During the Queen’s Speech of May 2012, an announcement was made regarding a new bill of law that is aimed at improving the lives of children and families. The bill seeks to implement plans that will permit parents to share parental leave, enabling the father to also take time off during a maternity leave, for example. The bill also proposes to make the process of adoption easier for international families. Along with these changes more options are to be made available for children who have special educational needs. And finally the bill seeks to improve the level of access fathers have to their children after a divorce.
In the United Kingdom as many as 10,000 children are put in the care system each year. This is a substantial number, and the pressure to provide the services that these children need is always increasing. These changes come in the wake of an independent report which recommended flexibility of this kind be given to those families with children under the age of 16 and to the children themselves. The propositions in the new bill will put a stop to delays in adoption cases. The new bill proposes that if a suitable match has been found, then the adoption should proceed unhindered rather than be delayed while a ‘perfect’ match is sought. In addition, compensation will be available to families should the new orders not be enforced.
Previously the ethnicity of a child and of his or her potential adopters was prioritised, but this is also set to change with the new bill, which seeks to make ethnicity secondary to finding the child a permanent placement and home. Further adjustments proposed by the bill include imposing a six-month limit on the resolution of care cases and making the welfare of the child the central concern of the case. The hope addressed with this part of the bill is that any unnecessary and time-consuming procedures, including Interim Care and Supervision Orders, will be removed from the court proceedings.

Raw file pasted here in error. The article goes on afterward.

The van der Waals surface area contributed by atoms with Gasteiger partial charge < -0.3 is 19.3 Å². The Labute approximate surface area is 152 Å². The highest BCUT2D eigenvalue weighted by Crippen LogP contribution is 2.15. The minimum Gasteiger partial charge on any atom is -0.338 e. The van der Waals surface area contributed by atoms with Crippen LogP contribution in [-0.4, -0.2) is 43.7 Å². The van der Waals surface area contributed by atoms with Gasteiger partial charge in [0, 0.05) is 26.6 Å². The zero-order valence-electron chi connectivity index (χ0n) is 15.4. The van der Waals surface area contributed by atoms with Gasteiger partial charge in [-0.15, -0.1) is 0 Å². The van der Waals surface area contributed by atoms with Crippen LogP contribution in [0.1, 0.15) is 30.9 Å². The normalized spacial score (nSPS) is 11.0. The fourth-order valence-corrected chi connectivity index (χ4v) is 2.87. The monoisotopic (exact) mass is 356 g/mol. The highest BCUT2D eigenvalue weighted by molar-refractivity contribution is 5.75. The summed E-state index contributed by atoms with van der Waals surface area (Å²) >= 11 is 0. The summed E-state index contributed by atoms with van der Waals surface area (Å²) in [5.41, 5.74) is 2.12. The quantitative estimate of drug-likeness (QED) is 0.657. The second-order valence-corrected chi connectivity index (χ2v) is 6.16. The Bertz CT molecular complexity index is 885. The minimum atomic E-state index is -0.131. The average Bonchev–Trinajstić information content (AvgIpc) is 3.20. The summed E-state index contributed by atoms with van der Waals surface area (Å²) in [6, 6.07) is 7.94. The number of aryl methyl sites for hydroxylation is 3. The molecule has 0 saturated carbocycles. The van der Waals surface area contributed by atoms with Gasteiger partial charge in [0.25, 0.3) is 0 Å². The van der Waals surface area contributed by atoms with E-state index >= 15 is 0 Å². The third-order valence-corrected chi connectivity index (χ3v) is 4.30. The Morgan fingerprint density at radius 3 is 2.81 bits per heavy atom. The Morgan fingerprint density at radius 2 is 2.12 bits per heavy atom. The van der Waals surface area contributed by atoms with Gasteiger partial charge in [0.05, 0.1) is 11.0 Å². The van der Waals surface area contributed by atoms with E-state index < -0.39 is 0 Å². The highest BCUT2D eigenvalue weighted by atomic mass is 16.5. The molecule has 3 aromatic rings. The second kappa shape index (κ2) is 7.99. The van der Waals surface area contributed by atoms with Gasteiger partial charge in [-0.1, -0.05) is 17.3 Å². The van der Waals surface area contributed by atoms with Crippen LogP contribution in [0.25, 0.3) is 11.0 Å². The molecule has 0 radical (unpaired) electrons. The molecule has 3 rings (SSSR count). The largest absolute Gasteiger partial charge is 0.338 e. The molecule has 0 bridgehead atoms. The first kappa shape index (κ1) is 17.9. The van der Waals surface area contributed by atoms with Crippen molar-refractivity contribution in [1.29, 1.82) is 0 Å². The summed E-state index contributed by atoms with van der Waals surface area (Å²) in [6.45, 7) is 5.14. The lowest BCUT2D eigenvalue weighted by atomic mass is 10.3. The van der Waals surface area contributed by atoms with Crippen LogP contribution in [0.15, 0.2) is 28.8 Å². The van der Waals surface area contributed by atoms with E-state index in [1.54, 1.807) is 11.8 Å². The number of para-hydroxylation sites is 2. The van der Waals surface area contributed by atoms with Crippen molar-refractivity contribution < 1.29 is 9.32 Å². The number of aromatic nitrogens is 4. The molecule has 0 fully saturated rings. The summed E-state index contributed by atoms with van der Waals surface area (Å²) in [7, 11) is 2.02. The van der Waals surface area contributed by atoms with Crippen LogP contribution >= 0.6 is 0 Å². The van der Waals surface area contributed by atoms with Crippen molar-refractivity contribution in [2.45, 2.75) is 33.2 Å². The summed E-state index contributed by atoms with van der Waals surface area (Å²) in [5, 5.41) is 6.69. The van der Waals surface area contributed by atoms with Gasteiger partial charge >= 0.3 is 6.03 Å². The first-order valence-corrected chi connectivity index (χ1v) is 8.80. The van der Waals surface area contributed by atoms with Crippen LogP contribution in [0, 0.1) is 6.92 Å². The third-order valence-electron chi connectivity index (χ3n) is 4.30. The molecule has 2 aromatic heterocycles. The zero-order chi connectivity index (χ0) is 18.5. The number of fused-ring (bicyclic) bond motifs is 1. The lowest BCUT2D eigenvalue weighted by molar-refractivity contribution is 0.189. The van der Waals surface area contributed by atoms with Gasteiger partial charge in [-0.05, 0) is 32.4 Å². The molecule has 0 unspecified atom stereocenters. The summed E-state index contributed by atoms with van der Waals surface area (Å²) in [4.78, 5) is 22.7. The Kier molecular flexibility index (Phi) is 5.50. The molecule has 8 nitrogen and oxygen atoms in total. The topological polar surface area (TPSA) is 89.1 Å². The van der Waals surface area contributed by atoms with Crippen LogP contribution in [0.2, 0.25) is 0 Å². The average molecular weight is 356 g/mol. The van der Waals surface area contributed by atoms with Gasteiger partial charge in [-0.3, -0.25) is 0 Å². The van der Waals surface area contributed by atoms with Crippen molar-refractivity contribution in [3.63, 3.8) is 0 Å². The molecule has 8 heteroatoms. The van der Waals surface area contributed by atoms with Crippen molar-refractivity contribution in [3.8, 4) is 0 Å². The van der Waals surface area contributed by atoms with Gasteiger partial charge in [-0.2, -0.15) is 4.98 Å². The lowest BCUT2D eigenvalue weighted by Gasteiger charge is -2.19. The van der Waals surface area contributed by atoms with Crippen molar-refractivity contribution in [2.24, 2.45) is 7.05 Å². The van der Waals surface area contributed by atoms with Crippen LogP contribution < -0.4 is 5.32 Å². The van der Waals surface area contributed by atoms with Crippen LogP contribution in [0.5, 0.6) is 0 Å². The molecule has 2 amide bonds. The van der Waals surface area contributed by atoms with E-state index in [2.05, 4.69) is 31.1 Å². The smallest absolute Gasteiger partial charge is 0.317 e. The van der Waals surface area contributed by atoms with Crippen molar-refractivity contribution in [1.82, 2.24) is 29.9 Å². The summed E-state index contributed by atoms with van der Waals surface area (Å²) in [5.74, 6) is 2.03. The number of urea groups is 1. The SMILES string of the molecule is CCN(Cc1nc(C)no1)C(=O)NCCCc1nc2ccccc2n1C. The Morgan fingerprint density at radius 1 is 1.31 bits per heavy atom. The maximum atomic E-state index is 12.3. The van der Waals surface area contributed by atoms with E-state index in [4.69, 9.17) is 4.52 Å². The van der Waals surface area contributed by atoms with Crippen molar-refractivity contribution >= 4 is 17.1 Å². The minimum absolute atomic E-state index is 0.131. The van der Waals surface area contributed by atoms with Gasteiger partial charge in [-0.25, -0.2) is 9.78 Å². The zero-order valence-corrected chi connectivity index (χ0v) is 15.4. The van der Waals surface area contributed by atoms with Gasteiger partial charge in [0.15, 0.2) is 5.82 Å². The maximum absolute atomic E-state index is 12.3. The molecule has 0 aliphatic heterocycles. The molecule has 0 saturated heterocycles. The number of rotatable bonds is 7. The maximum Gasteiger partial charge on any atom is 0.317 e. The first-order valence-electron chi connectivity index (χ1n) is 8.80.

As these proposed measures reveal, this bill seeks to make many improvements to the welfare of families and children. One further aspect of the bill is an attempt to facilitate a continued relationship between a child and divorced parents. In many cases of divorce, custody of the child will be given to the mother automatically, and the father will have only limited access to the child. The bill hopes to change this; taking into consideration the safety and well-being of the child, if access to both parents is acceptable and safe, the bill makes provision for it.
The various facets of the bill seek to make paramount the welfare of the child and the family. The bill itself has not been met with overall positivity; those in the legal field in particular have differing opinions on the bill’s eventual effectiveness. Some have argued the bill does not, in fact, act in the best interests of either parents or children.
Whatever opinions have been voiced, however, there are some things which remain certain. The care systems that are currently in place to protect children and families are under a huge amount of pressure, and changes really do need to be made. Whether the changes proposed by the bill will actually be to the benefit of children and families can be determined only with time. The proposed time limit for resolving care cases alone could mean important improvements to the care of children. By placing the welfare of children at the forefront, perhaps the bill and its proposed changes will make a much-needed difference.